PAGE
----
It seems paradoxical that something as gentle as gratitude, could be so powerful.  Like any other contemplative practice, it has the potential to transform the way we live and work…but only if we practice it.

Asking Better Questions

Being bilingual has informed me in ways I’m still discovering.

Having a vast range of words to describe the color of the ocean, for example, has shaped the way I see the ocean, and life.

Ultimately, we are, each of us, an expression of what we think we are and what we are capable of in this world. The quality of our lives, which is shaped by the words we use and the thoughts we entertain, time and time again, do steer our course.

But, what happens when we question this? When we challenge even our own long-standing language and notions, when we, like Rilke invites us to practice “living in the questions.

Learning a new language, albeit French, Mandarin, or love and appreciation, will change you through sheer expansion of awareness. To me, that is the most incredible and fun part of being a human being; that just by getting a little “software upgrade”, we are immediately improved.

The Practice of the Better

Contrast is one of our greatest teachers, and yet, we often miss the point.

When we choose to criticize, judge, or demean that which we find stupid, ridiculous or intolerable, we are, essentially, locking ourselves into a painful dynamic; one of divisiveness and self-righteousness.

In my experience, no one has ever helped me or changed my mind by telling me (or shouting) their “thoughts”. Being locked into a rigid dichotomy that blocks the creative and joyful insights that are available to us all, is painful. However, it is a type of suffering that can be healed within each of us.

Through practicing presence, self-awareness, and discernment we can easily see that there’s not only an alternative to criticism, but a much better use of our God-given talents and energy.

Criticism stems from fear– fear of “what” is up to you…but it’s deeply rooted in separation and desperation. Anytime we feel that “fear” rise within us, it’s a knock on the door of our mind, and an invitation to either enter into battle, or to yield, and instead, practice the better.

The better what? The better way. The peaceful way. The sane way. The way that places YOU at the helm and realm of possibility and of leading by example.

You have a better idea? Don’t tell us. Show us. Forget about tearing down the other— that’s easy.

Criticism is unmanifested creativity. Go create the better.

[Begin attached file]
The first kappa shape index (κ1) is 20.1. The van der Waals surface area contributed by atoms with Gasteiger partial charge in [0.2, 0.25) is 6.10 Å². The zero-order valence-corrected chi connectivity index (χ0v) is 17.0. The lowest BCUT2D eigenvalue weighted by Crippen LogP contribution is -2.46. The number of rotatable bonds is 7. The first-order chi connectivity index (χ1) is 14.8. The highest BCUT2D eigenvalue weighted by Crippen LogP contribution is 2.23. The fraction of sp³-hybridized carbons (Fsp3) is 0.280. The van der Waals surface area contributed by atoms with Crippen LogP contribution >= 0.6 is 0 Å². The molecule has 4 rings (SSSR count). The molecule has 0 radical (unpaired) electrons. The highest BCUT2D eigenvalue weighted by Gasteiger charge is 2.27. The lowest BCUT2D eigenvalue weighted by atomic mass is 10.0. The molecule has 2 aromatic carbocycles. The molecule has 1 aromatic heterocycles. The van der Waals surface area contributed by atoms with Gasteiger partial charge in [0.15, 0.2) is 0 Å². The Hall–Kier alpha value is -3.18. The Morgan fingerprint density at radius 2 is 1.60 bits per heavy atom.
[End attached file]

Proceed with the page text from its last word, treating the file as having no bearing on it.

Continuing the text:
365 Days Together

In 2017, I took part in a beautiful experiment. The “365 Days Together” initiative by INSIGHT TIMER  challenged our community to meditate every day.  Given my schedule and commitments, I honestly wondered if I could even do it. I’m grateful that I tried.

How did I do? Well, while I did not meditate 365 consecutively, (my longest span was 332 days), I have, since the start of my time with this app, meditated for a total of 938 days, and sat for 995 sessions.

What I found through my practice is that even on the days I did not actually sit down and use the APP, I was moving through my day with a different awareness and energy. Essentially, my actual life became my spiritual practice that day.

While “sitting down to meditate” is critically important, what I’ve noticed is that my waking life; my thoughts and behaviors (e.g. the way I expend and conserve my energy and what I choose to create) have become their own meditation, too….which invariably makes me long for increased and deeper communion through my meditation practice.

There’s no question that meditation has transformed my life.  In order to become a better mother, educator,  coach, and writer, I had to become a better student. I had to be willing to begin again, and again, and again– to sit and practice radical presence, patience, and self-compassion. More importantly, I had to be willing to ask myself better questions. I had to be willing to miss the mark and to embrace these seeming “failings” as an inherent and essential part of my own journey and transformation.

This year, what are you willing to try for 365 days?